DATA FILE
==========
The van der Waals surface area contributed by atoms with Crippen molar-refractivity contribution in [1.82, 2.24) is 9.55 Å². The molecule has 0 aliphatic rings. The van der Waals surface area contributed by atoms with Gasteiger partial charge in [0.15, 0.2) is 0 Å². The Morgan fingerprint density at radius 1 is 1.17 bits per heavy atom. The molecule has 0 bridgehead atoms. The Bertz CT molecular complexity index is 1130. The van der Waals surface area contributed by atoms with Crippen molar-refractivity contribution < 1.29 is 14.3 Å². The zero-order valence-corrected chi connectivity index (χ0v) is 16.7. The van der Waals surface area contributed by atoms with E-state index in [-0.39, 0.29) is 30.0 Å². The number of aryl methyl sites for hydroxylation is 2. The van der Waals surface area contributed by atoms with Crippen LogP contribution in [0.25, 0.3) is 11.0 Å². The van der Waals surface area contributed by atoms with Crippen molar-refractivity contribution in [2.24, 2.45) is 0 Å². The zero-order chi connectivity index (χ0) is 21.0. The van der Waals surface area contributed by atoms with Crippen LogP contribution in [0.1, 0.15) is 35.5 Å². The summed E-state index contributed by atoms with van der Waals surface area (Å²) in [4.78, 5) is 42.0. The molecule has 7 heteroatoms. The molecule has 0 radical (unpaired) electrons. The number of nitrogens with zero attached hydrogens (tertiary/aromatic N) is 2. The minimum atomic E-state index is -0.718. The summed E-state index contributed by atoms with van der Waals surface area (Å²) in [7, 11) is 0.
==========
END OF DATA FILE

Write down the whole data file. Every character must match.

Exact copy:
The van der Waals surface area contributed by atoms with Crippen molar-refractivity contribution in [1.82, 2.24) is 9.55 Å². The molecule has 0 aliphatic rings. The van der Waals surface area contributed by atoms with Gasteiger partial charge in [0.15, 0.2) is 0 Å². The Morgan fingerprint density at radius 1 is 1.17 bits per heavy atom. The molecule has 0 bridgehead atoms. The Bertz CT molecular complexity index is 1130. The van der Waals surface area contributed by atoms with Crippen molar-refractivity contribution < 1.29 is 14.3 Å². The zero-order valence-corrected chi connectivity index (χ0v) is 16.7. The van der Waals surface area contributed by atoms with E-state index in [-0.39, 0.29) is 30.0 Å². The number of aryl methyl sites for hydroxylation is 2. The van der Waals surface area contributed by atoms with Crippen LogP contribution in [0.25, 0.3) is 11.0 Å². The van der Waals surface area contributed by atoms with Crippen molar-refractivity contribution in [2.24, 2.45) is 0 Å². The zero-order chi connectivity index (χ0) is 21.0. The van der Waals surface area contributed by atoms with Crippen LogP contribution in [0.1, 0.15) is 35.5 Å². The summed E-state index contributed by atoms with van der Waals surface area (Å²) in [4.78, 5) is 42.0. The molecule has 7 heteroatoms. The molecule has 0 radical (unpaired) electrons. The number of nitrogens with zero attached hydrogens (tertiary/aromatic N) is 2. The minimum atomic E-state index is -0.718. The summed E-state index contributed by atoms with van der Waals surface area (Å²) in [7, 11) is 0.